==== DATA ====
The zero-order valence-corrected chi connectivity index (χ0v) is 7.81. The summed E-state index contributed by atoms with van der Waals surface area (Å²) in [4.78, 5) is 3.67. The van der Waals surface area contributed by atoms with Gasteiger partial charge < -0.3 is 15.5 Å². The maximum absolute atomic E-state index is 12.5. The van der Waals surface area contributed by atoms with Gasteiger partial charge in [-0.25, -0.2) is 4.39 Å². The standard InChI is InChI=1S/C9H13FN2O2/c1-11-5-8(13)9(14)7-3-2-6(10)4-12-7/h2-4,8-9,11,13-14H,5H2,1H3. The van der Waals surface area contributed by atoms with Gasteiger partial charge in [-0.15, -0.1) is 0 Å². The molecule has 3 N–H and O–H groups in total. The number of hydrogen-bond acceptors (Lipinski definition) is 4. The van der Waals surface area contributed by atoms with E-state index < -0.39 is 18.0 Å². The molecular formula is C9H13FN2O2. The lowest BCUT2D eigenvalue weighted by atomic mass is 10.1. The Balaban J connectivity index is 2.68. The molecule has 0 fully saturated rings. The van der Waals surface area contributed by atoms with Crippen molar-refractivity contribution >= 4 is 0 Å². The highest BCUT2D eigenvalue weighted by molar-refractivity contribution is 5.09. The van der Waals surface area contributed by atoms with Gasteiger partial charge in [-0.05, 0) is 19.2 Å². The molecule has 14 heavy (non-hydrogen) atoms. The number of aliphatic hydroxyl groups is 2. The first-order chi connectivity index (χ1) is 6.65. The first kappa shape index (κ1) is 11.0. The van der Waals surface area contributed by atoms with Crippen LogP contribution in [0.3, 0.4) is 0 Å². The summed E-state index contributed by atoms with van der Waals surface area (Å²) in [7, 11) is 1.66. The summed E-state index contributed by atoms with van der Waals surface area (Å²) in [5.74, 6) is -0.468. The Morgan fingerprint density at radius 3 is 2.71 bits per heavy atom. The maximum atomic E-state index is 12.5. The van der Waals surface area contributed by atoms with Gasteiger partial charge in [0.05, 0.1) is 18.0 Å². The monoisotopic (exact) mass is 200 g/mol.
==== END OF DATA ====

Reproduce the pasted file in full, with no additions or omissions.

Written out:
The zero-order valence-corrected chi connectivity index (χ0v) is 7.81. The summed E-state index contributed by atoms with van der Waals surface area (Å²) in [4.78, 5) is 3.67. The van der Waals surface area contributed by atoms with Gasteiger partial charge < -0.3 is 15.5 Å². The maximum absolute atomic E-state index is 12.5. The van der Waals surface area contributed by atoms with Gasteiger partial charge in [-0.25, -0.2) is 4.39 Å². The standard InChI is InChI=1S/C9H13FN2O2/c1-11-5-8(13)9(14)7-3-2-6(10)4-12-7/h2-4,8-9,11,13-14H,5H2,1H3. The van der Waals surface area contributed by atoms with Gasteiger partial charge in [-0.15, -0.1) is 0 Å². The molecule has 3 N–H and O–H groups in total. The number of hydrogen-bond acceptors (Lipinski definition) is 4. The van der Waals surface area contributed by atoms with E-state index < -0.39 is 18.0 Å². The molecular formula is C9H13FN2O2. The lowest BCUT2D eigenvalue weighted by atomic mass is 10.1. The Balaban J connectivity index is 2.68. The molecule has 0 fully saturated rings. The van der Waals surface area contributed by atoms with Crippen molar-refractivity contribution >= 4 is 0 Å². The highest BCUT2D eigenvalue weighted by molar-refractivity contribution is 5.09. The van der Waals surface area contributed by atoms with Gasteiger partial charge in [-0.05, 0) is 19.2 Å². The molecule has 14 heavy (non-hydrogen) atoms. The number of aliphatic hydroxyl groups is 2. The first-order chi connectivity index (χ1) is 6.65. The first kappa shape index (κ1) is 11.0. The van der Waals surface area contributed by atoms with Crippen LogP contribution in [0.3, 0.4) is 0 Å². The summed E-state index contributed by atoms with van der Waals surface area (Å²) in [7, 11) is 1.66. The summed E-state index contributed by atoms with van der Waals surface area (Å²) in [5.74, 6) is -0.468. The Morgan fingerprint density at radius 3 is 2.71 bits per heavy atom. The maximum atomic E-state index is 12.5. The van der Waals surface area contributed by atoms with Gasteiger partial charge in [0.05, 0.1) is 18.0 Å². The monoisotopic (exact) mass is 200 g/mol.